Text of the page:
Don’t be scared of Yeti or Frutiger
Feb 22, 2013

It’s a nice story that doesn’t take long to tell: Three professors with backgrounds in graphic design and typography, Fons Hickmann, Henning Wagenbreth and Georg Barber, set up a collaborative project with 45 students from the Berlin University of the Arts and Burg Giebichenstein University of Art and Design Halle to teach one another the meaning of fear. They spent five days and nights in a manor house in the middle of the woods. But they weren’t there to spook one another or hunt ghosts. They were there to search out real and fictitious fears and record them in a lexicon. By the end of their stay, the brave troop had listed a total of 205 fears from A to Z and compiled them, complete with the group’s own illustrations, into an 84-page booklet that is certainly handy, but by no means scary.

You guessed it: Everyone has their own, particular fears. While one person might be scared of (the classic) spiders, Sigmund Freud or flying squirrels might be enough to fill others with dread. Whereby it must be said that arachnophobia, a fear of spiders, doesn’t even make an appearance in this small lexicon. But it is not just humans that are taken into consideration here, as evidenced among other things by the animals we call “polecats”, also known as “fitches”, which succeed in scaring off their enemies with a pungent-smelling secretion.

The alphabetical listing begins with “Aktion” (“action”), alluding to the phlegmatic person’s fear of movement, and concludes with “Zwitscherschrecke” (“fear of chirping”) instilled by a female cricket or grasshopper with their impressive mandibles we all know so well. Between these terrifying terms, anyone looking to explore their own fears or those of others will stumble across entries such as “age” and “chaos” as well as “Cher” or (rather more generation specific) “Britney Spears” complete with a rather bizarre justification. While it becomes quite clear that typography-savvy students flinch at the very idea of the “Frutiger” and “DIN 1451” typefaces, the thing with the “flying squirrels” remains rather mysterious – at least in a German forest. “Group sex”, well, that’s something everyone just has to decide upon for themselves, in contrast to which, a fear of “sharks” is expressed by a more collective voice.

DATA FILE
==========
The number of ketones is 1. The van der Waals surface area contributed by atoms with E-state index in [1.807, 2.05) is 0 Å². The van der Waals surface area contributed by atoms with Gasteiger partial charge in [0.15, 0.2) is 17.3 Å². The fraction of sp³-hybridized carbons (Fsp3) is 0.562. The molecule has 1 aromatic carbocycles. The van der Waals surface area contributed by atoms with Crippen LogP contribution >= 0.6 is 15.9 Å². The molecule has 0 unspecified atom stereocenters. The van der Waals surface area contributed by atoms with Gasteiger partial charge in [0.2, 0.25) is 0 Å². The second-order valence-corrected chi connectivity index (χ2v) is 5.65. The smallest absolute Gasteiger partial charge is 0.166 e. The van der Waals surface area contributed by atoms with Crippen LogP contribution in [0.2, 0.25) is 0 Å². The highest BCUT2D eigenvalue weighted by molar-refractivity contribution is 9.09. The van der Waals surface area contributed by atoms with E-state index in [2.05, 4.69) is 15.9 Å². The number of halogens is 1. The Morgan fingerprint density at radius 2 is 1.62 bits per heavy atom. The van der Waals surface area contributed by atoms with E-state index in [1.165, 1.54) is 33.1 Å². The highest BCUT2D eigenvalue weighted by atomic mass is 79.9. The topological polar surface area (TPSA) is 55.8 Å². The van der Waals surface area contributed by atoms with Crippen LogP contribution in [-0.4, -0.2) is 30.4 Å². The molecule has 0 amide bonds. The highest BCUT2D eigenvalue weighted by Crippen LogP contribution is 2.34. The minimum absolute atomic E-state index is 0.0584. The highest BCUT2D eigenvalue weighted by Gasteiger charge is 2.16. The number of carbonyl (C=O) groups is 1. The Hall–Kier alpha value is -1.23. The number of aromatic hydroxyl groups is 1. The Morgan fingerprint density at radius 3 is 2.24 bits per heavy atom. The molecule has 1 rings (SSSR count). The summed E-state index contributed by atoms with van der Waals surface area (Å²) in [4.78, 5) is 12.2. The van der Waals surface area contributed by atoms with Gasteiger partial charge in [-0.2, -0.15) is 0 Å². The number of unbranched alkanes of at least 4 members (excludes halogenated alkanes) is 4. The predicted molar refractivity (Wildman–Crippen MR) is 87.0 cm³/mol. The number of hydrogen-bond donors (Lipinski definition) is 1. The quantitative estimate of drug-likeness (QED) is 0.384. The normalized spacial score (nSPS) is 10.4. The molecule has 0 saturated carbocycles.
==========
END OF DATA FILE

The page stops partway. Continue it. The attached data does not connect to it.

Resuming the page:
It remains to be seen whether “isolophobia” is a term nerds (with or without glasses) have ever heard of. And if you’re asking yourself whether “Monday morning despair” can really be considered a real fear or, as the term already suggests, a desperate reaction toward a whole range of vague fears, you wouldn’t be the only one. Although, if you want to be particular about it, all of these collected and fictional fear triggers, be they people, animals, situations or mythical creatures, represent something more or less concrete. However, is that really what fear is? At best in colloquial usage of the word. But that might be more a question for the philosophers out there: Why are we so quick to blow up into a great, hazy feeling of fear anything we can’t classify or that we perceive as strange.

Be that as it may, my favorite entry is “Omnibusism”, which has nothing to do with a painstaking back-to-back re-run of the week’s TV series, but apparently refers to a fear of missing your stop when riding the bus and having to ride on for all eternity. Perhaps this is the feeling writer Samuel Beckett experienced when he (as the story goes), in a rather highly intoxicated state, found himself trapped in the revolving door to a hotel lobby.

You will notice that the more entries you read the more things you think of that you could be afraid of. However, one important entry has been forgotten here: “Xenophobia”, a fear of foreigners or strangers. And all in all there is only one thing of which you could accuse this entertaining little book and the typology buffs who provided an illustration for each entry: The font is frightfully small. What’s the name of that phobia again?

Taschenlexikon der Angst (Lexicon of Fears)
Fons Hickmann, Henning Wagenbreth, Georg Barber (eds.)
Design: Carla Streckwall and Ulrike Zöllner
84 pages with 206 illustrations of real and imagined fears in black and luminous orange
Size: 10.7 x 15 cm
ISBN 978-3-87439-842-8

All photos © Tatjana Prenzel, Stylepark